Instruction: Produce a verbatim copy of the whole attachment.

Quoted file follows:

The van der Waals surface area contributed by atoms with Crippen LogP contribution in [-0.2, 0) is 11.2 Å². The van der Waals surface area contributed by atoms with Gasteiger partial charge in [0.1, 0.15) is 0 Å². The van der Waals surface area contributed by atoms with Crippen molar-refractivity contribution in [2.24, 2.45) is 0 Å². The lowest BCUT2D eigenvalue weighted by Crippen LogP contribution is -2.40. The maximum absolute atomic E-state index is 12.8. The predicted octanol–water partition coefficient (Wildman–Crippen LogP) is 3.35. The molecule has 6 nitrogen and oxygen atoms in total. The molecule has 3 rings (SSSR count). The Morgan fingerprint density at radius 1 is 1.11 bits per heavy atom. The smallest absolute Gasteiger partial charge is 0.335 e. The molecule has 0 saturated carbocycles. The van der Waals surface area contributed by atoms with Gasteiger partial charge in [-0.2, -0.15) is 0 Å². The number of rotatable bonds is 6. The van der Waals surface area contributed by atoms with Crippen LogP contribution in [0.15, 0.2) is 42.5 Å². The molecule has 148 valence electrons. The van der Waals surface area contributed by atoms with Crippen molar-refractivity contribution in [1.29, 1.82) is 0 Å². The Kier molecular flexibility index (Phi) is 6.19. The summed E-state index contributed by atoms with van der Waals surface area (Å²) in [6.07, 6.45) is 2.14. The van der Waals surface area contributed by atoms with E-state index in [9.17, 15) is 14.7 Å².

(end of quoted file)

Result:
The van der Waals surface area contributed by atoms with Crippen LogP contribution in [-0.2, 0) is 11.2 Å². The van der Waals surface area contributed by atoms with Gasteiger partial charge in [0.1, 0.15) is 0 Å². The van der Waals surface area contributed by atoms with Crippen molar-refractivity contribution in [2.24, 2.45) is 0 Å². The lowest BCUT2D eigenvalue weighted by Crippen LogP contribution is -2.40. The maximum absolute atomic E-state index is 12.8. The predicted octanol–water partition coefficient (Wildman–Crippen LogP) is 3.35. The molecule has 6 nitrogen and oxygen atoms in total. The molecule has 3 rings (SSSR count). The Morgan fingerprint density at radius 1 is 1.11 bits per heavy atom. The smallest absolute Gasteiger partial charge is 0.335 e. The molecule has 0 saturated carbocycles. The van der Waals surface area contributed by atoms with Gasteiger partial charge in [-0.2, -0.15) is 0 Å². The number of rotatable bonds is 6. The van der Waals surface area contributed by atoms with Crippen LogP contribution in [0.15, 0.2) is 42.5 Å². The molecule has 148 valence electrons. The van der Waals surface area contributed by atoms with Crippen molar-refractivity contribution in [1.29, 1.82) is 0 Å². The Kier molecular flexibility index (Phi) is 6.19. The summed E-state index contributed by atoms with van der Waals surface area (Å²) in [6.07, 6.45) is 2.14. The van der Waals surface area contributed by atoms with E-state index in [9.17, 15) is 14.7 Å².